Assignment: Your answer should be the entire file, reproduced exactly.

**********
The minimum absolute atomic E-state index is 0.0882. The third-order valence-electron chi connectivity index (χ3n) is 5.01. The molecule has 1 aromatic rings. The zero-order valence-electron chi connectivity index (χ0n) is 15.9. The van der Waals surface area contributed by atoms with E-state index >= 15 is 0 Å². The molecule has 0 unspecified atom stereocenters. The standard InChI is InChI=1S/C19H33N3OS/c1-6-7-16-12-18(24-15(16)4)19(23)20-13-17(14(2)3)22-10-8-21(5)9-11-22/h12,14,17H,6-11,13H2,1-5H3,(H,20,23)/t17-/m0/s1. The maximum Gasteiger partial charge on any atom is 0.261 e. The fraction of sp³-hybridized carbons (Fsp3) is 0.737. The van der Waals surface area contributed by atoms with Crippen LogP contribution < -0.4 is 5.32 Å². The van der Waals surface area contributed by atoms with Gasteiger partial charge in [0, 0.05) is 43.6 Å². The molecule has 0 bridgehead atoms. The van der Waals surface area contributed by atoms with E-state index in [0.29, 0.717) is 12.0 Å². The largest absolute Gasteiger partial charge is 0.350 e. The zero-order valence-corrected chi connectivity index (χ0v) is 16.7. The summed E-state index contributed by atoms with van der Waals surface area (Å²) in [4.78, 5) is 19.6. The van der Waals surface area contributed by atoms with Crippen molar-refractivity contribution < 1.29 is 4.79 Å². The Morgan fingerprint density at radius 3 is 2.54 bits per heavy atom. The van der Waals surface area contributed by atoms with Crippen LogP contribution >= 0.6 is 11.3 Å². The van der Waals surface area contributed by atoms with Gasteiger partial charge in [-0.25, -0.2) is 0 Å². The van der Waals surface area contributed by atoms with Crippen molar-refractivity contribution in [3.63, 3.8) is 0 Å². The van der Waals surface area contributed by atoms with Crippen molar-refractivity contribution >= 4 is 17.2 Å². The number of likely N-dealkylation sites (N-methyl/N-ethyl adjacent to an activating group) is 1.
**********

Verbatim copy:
The minimum absolute atomic E-state index is 0.0882. The third-order valence-electron chi connectivity index (χ3n) is 5.01. The molecule has 1 aromatic rings. The zero-order valence-electron chi connectivity index (χ0n) is 15.9. The van der Waals surface area contributed by atoms with E-state index >= 15 is 0 Å². The molecule has 0 unspecified atom stereocenters. The standard InChI is InChI=1S/C19H33N3OS/c1-6-7-16-12-18(24-15(16)4)19(23)20-13-17(14(2)3)22-10-8-21(5)9-11-22/h12,14,17H,6-11,13H2,1-5H3,(H,20,23)/t17-/m0/s1. The maximum Gasteiger partial charge on any atom is 0.261 e. The fraction of sp³-hybridized carbons (Fsp3) is 0.737. The van der Waals surface area contributed by atoms with Crippen LogP contribution < -0.4 is 5.32 Å². The van der Waals surface area contributed by atoms with Gasteiger partial charge in [0, 0.05) is 43.6 Å². The molecule has 0 bridgehead atoms. The van der Waals surface area contributed by atoms with E-state index in [0.29, 0.717) is 12.0 Å². The largest absolute Gasteiger partial charge is 0.350 e. The zero-order valence-corrected chi connectivity index (χ0v) is 16.7. The summed E-state index contributed by atoms with van der Waals surface area (Å²) in [4.78, 5) is 19.6. The van der Waals surface area contributed by atoms with Crippen molar-refractivity contribution < 1.29 is 4.79 Å². The Morgan fingerprint density at radius 3 is 2.54 bits per heavy atom. The van der Waals surface area contributed by atoms with Crippen LogP contribution >= 0.6 is 11.3 Å². The van der Waals surface area contributed by atoms with Gasteiger partial charge in [-0.25, -0.2) is 0 Å². The van der Waals surface area contributed by atoms with Crippen molar-refractivity contribution in [3.63, 3.8) is 0 Å². The van der Waals surface area contributed by atoms with Crippen molar-refractivity contribution >= 4 is 17.2 Å². The number of likely N-dealkylation sites (N-methyl/N-ethyl adjacent to an activating group) is 1.